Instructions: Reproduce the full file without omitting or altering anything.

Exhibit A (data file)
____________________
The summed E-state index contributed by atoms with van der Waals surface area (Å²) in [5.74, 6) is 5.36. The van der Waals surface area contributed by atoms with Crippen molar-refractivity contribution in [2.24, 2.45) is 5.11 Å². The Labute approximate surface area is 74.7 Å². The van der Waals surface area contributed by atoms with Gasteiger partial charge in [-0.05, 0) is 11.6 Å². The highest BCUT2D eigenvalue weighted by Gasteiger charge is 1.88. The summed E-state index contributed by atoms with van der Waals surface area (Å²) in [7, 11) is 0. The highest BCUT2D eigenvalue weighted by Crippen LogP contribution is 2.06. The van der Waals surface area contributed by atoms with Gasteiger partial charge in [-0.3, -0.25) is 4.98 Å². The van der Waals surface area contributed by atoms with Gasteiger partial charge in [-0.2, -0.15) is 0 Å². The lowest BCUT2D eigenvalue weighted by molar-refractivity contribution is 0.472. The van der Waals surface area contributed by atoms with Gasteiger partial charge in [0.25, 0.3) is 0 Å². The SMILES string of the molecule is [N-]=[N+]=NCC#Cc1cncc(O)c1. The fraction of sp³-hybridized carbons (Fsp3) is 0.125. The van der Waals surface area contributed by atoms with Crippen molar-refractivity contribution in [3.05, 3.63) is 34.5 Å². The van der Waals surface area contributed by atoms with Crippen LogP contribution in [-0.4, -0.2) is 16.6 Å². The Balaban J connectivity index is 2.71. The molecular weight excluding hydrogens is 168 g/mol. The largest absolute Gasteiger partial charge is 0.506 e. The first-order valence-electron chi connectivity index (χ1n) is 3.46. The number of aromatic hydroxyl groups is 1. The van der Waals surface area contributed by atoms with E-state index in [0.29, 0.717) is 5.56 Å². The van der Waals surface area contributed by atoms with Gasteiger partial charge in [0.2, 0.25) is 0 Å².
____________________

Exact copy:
The summed E-state index contributed by atoms with van der Waals surface area (Å²) in [5.74, 6) is 5.36. The van der Waals surface area contributed by atoms with Crippen molar-refractivity contribution in [2.24, 2.45) is 5.11 Å². The Labute approximate surface area is 74.7 Å². The van der Waals surface area contributed by atoms with Gasteiger partial charge in [-0.05, 0) is 11.6 Å². The highest BCUT2D eigenvalue weighted by Gasteiger charge is 1.88. The summed E-state index contributed by atoms with van der Waals surface area (Å²) in [7, 11) is 0. The highest BCUT2D eigenvalue weighted by Crippen LogP contribution is 2.06. The van der Waals surface area contributed by atoms with Gasteiger partial charge in [-0.3, -0.25) is 4.98 Å². The van der Waals surface area contributed by atoms with Gasteiger partial charge in [-0.2, -0.15) is 0 Å². The lowest BCUT2D eigenvalue weighted by molar-refractivity contribution is 0.472. The van der Waals surface area contributed by atoms with Gasteiger partial charge in [0.25, 0.3) is 0 Å². The SMILES string of the molecule is [N-]=[N+]=NCC#Cc1cncc(O)c1. The fraction of sp³-hybridized carbons (Fsp3) is 0.125. The van der Waals surface area contributed by atoms with Crippen molar-refractivity contribution in [3.05, 3.63) is 34.5 Å². The van der Waals surface area contributed by atoms with Crippen LogP contribution in [-0.4, -0.2) is 16.6 Å². The Balaban J connectivity index is 2.71. The molecular weight excluding hydrogens is 168 g/mol. The largest absolute Gasteiger partial charge is 0.506 e. The first-order valence-electron chi connectivity index (χ1n) is 3.46. The number of aromatic hydroxyl groups is 1. The van der Waals surface area contributed by atoms with E-state index in [0.29, 0.717) is 5.56 Å². The van der Waals surface area contributed by atoms with Gasteiger partial charge in [0.2, 0.25) is 0 Å².